So let's talk about unbelievers for a moment. Do we believe they are part of the One Body? Of course not! It's only by baptism of the Holy Spirit we become part of the One Body (1 Corinthians 12:13). So then we're lying if we announce "One Body"-ness with an unbeliever, aren't we?
So we have the general principle that it's possible to become a partaker in someone else's sins. And we have some specific examples of how that works: things like inviting a false teacher into the house, or greeting him. And we have the explicit command that the assembly is to put unrepentant sinners out of fellowship: we're to have nothing to do with them, and we're specifically told not to eat with them. And we have the judgment of the Lord Jesus, that allowing people with false doctrine to be part of the assembly is a serious sin. So we can say with complete certainty that there are several reasons to exclude someone from the Lord's Supper. And in fact, Scripture makes it clear that if we don't exclude them, we come under the Lord's judgment (Revelation 2:14–16).
But what about 1 Corinthians 11? People have pointed out 1 Corinthians 11:28, "a man must examine himself, and in so doing he is to eat of the bread and drink of the cup" (NASB). People have taken that to mean that it's up to the individual to decide whether he ought to take part in the Lord's Supper. I suppose the verse might be taken that way, but I don't think it fits the context very well. Why would I say that? Because just six chapters earlier, the Scripture specifically commands we're not to eat with unrepentant sinners. Does the Lord's Supper count as eating? Of course it does! And 1 Corinthians 10 makes the point that in eating the Lord's Supper, we're expressing communion with each other. So 1 Corinthians 5 explicitly forbids eating with someone, can we then understand 1 Corinthians 11 to mean that it's up to them whether they partake of the Lord's Supper?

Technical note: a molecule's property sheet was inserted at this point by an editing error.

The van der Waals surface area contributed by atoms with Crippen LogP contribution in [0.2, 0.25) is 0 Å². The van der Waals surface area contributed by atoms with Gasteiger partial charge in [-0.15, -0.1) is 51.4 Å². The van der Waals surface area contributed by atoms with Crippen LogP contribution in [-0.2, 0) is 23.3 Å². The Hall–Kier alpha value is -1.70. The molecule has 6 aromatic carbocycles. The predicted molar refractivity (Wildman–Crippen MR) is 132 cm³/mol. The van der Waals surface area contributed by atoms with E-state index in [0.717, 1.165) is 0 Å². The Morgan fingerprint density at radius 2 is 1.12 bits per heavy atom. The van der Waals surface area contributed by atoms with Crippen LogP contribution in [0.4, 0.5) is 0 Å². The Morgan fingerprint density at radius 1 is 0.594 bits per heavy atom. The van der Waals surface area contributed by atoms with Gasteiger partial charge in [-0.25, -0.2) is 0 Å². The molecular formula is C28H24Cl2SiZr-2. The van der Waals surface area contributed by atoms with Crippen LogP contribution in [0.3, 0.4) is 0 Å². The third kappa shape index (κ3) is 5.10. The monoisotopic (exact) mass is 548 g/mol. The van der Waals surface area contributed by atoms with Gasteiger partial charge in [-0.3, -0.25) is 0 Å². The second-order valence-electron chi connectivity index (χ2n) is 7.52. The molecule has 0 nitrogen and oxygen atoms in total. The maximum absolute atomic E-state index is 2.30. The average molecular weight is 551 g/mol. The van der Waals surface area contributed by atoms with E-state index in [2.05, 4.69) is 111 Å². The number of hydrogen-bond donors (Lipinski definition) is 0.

1 Corinthians 11 isn't saying that anyone who comes along is responsible to decide for themselves whether they ought to eat and drink: that would mean that the entire discussion in 1 Corinthians 5 is meaningless. It means that 1 Corinthians 5 and 1 Corinthians 11 together read something like this, "Have nothing to do with that person, don't even eat with them. But really, leave it up to them to decide whether they eat with you..." When we put it that way, it sounds ridiculous, doesn't it?
1 Corinthians 11 is addressing the people who are in the assembly. This is a known group of people, and we know that by v. 23. They were ones to whom Paul had already given the truth of the Lord's Supper. He knew them, they weren't strangers. And he says to them that they ought to be judging themselves, because it's by self-judgment that we escape God's judgment.
The concept of an "open table" doesn't stand up to Scripture. But there's another question: what is our test of fellowship? If not everyone's allowed to the Table, then who should be allowed?
I've pointed out before that the test of fellowship isn't loyalty to the group: the test is loyalty to Christ. I'm not by any means condoning a sectarian membership. But I am saying the uniform testimony of Scripture is that God holds the assembly responsible for who's eating the Lord's Supper. And Scripture plainly states that this relationship can be defiling to an assembly.
As a final note: I wrote several years ago about reception ("Thoughts on reception"), but I didn't know then that J. N. Darby wrote something very much along the same lines. It wasn't for quite some time I found it, but Darby's paper "Principles of Gathering" is excellent. It's on STEM Publishing, and it's worth a read.